US Presents Jailed Vietnam Blogger With Women of Courage Award in Absentia

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vietnam-mother-mushroom-may-2013.jpg Nguyen Ngoc Nhu Quynh (R) distributes copies of the Universal Declaration of Human Rights in Nha Trang, capital of Khanh Hoa province, on the South Central Coast of Vietnam, May 21, 2013.
Photo courtesy of Nguyen Ngoc Nhu Quynh

Jailed blogger Nguyen Ngoc Nhu Quynh was honored in absentia by the U.S. government Wednesday with the International Women of Courage Award for her work highlighting rights abuses and providing a platform for peaceful dissent in Vietnam.

Quynh, 37, who writes under the pen name Mother Mushroom (Me Nam), was among 13 recipients of the award, with which the U.S. State Department “honors those who have demonstrated exceptional courage, strength, and leadership in acting to advance the lives of others across the globe.”

Held incommunicado since her arrest in October last year, she was the only recipient of the award who was not in attendance at Wednesday’s ceremony, presented by First Lady Melania Trump and Under Secretary of State for Political Affairs Thomas A. Shannon.

During the presentation, which the State Department said was meant to showcase women who risk their personal safety in order to help improve their communities, Shannon expressed admiration for Quynh’s “refusing to be silenced and her defense of freedom of expression.”

“Nguyen is being honored for her resoluteness to expose injustices and corruption, and using her voice to stand up for the protection of people’s rights and freedoms,” the Under Secretary said, prompting a standing ovation from attendees in recognition of the absent blogger.

Earlier on Wednesday, United States Ambassador to Vietnam Ted Osius had praised Quynh in a Facebook post announcing her award in both Vietnamese and English.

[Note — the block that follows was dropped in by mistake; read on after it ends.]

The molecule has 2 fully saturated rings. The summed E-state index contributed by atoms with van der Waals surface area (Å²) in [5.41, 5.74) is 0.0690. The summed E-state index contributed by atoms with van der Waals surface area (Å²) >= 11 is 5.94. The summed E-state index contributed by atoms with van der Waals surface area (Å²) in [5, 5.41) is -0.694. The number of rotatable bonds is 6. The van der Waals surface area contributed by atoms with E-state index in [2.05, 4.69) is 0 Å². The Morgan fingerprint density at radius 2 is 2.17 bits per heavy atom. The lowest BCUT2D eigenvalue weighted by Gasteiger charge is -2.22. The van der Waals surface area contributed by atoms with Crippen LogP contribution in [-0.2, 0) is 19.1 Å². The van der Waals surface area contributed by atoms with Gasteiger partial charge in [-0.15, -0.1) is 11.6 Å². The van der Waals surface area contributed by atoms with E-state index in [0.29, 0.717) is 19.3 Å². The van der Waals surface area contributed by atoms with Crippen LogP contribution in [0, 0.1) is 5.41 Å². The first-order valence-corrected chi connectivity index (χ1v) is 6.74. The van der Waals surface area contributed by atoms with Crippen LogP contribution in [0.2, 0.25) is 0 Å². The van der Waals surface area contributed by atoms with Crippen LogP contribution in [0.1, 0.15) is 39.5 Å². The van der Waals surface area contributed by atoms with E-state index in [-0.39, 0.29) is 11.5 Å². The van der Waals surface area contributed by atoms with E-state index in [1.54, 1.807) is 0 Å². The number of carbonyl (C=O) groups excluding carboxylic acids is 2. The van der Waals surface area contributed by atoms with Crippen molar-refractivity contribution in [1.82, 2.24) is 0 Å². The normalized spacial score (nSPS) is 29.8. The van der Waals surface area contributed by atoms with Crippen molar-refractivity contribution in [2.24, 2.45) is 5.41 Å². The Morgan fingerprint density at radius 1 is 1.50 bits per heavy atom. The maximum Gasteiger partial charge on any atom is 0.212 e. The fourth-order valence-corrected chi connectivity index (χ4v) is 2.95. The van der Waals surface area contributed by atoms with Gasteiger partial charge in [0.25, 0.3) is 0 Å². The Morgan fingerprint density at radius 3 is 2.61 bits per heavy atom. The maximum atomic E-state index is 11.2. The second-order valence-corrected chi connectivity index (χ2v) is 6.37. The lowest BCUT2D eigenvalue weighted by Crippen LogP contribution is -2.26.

Osius said Quynh had been recognized for “her bravery for raising civil society issues, inspiring peaceful change, calling for greater government transparency and access to fundamental human rights, and for being a voice for the freedom of expression.”

He noted that the award, now in its 11th year, has regularly honored women who have been imprisoned, tortured, or threatened with death or serious harm for standing up for justice, human rights, and the rule of law.

Overcome with emotion

Quynh co-founded the Vietnamese Bloggers’ Network, one of the few independent writers’ associations in a country where the news media and publishing industry are tightly controlled by the governing Communist Party.

She had blogged extensively about the Formosa Plastics Group steel plant chemical spill in April last year that killed vast amounts of marine life and left fishermen and tourism industry workers jobless in four provinces along Vietnam’s central coast.

Quynh was arrested on Oct. 10, 2016 under Article 88 of Vietnam’s Penal Code for openly voicing her opinions on the deaths of people in police custody, sovereignty over the disputed Paracel and Spratly islands in the South China Sea, and the government’s handling of the Formosa spill.

On Wednesday, the blogger’s mother, Nguyen Thi Tuyet Lan, told RFA’s Vietnamese Service that she was overcome by emotion when she heard that her daughter had been recognized by the U.S. government for her work.

“After reading the news on Ted Osius’s Facebook account, I, like many others, could not suppress overwhelming feelings for my daughter, who has to suffer so much hardship … for the cause that she believes in,” she said.

There are at least 84 prisoners of conscience in Vietnam, including bloggers, labor and land rights activists, political activists, ethnic and religious minorities, and advocates for human rights and social justice who have been convicted after unfair trials or are held in pretrial detention, according to a July 2016 report on Vietnamese political prisoners issued by London-based Amnesty International.

Reported by RFA’s Vietnamese Service. Translated by Viet Ha. Written in English by Joshua Lipes.


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